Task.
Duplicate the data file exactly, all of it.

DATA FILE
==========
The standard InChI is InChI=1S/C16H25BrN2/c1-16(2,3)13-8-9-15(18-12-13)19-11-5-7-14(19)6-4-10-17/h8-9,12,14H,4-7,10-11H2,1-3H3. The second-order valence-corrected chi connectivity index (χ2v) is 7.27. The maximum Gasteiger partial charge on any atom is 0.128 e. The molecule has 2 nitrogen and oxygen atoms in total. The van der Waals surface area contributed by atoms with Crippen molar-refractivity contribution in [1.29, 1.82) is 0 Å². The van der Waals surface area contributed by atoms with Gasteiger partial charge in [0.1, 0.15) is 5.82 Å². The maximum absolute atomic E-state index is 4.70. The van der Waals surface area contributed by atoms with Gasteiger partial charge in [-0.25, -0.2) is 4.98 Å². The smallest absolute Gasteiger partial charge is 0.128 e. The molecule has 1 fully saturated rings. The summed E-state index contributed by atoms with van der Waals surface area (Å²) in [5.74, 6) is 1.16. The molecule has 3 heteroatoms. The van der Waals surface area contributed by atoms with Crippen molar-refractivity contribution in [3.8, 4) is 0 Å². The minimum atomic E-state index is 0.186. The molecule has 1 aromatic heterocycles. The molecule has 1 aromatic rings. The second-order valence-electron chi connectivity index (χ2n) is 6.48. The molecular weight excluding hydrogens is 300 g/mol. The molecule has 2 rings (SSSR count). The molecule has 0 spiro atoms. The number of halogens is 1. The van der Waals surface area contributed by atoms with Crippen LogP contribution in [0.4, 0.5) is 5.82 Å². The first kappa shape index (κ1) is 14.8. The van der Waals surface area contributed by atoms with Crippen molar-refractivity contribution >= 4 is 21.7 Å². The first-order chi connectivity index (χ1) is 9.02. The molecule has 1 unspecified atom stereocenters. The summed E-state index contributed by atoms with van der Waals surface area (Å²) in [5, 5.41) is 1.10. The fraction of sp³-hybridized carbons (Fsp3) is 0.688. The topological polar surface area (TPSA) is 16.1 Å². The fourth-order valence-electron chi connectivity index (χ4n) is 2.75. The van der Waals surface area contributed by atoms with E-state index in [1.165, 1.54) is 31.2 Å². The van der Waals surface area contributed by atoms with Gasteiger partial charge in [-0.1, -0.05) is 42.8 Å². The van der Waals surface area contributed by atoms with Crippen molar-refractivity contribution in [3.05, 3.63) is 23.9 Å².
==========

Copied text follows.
The standard InChI is InChI=1S/C16H25BrN2/c1-16(2,3)13-8-9-15(18-12-13)19-11-5-7-14(19)6-4-10-17/h8-9,12,14H,4-7,10-11H2,1-3H3. The second-order valence-corrected chi connectivity index (χ2v) is 7.27. The maximum Gasteiger partial charge on any atom is 0.128 e. The molecule has 2 nitrogen and oxygen atoms in total. The van der Waals surface area contributed by atoms with Crippen molar-refractivity contribution in [1.29, 1.82) is 0 Å². The van der Waals surface area contributed by atoms with Gasteiger partial charge in [0.1, 0.15) is 5.82 Å². The maximum absolute atomic E-state index is 4.70. The van der Waals surface area contributed by atoms with Gasteiger partial charge in [-0.25, -0.2) is 4.98 Å². The smallest absolute Gasteiger partial charge is 0.128 e. The molecule has 1 fully saturated rings. The summed E-state index contributed by atoms with van der Waals surface area (Å²) in [5.74, 6) is 1.16. The molecule has 3 heteroatoms. The van der Waals surface area contributed by atoms with Crippen molar-refractivity contribution in [3.8, 4) is 0 Å². The minimum atomic E-state index is 0.186. The molecule has 1 aromatic heterocycles. The molecule has 1 aromatic rings. The second-order valence-electron chi connectivity index (χ2n) is 6.48. The molecular weight excluding hydrogens is 300 g/mol. The molecule has 2 rings (SSSR count). The molecule has 0 spiro atoms. The number of halogens is 1. The van der Waals surface area contributed by atoms with Crippen LogP contribution in [0.4, 0.5) is 5.82 Å². The first kappa shape index (κ1) is 14.8. The van der Waals surface area contributed by atoms with Crippen molar-refractivity contribution >= 4 is 21.7 Å². The first-order chi connectivity index (χ1) is 9.02. The molecule has 1 unspecified atom stereocenters. The summed E-state index contributed by atoms with van der Waals surface area (Å²) in [5, 5.41) is 1.10. The fraction of sp³-hybridized carbons (Fsp3) is 0.688. The topological polar surface area (TPSA) is 16.1 Å². The fourth-order valence-electron chi connectivity index (χ4n) is 2.75. The van der Waals surface area contributed by atoms with E-state index in [1.165, 1.54) is 31.2 Å². The van der Waals surface area contributed by atoms with Gasteiger partial charge in [-0.1, -0.05) is 42.8 Å². The van der Waals surface area contributed by atoms with Crippen molar-refractivity contribution in [3.05, 3.63) is 23.9 Å².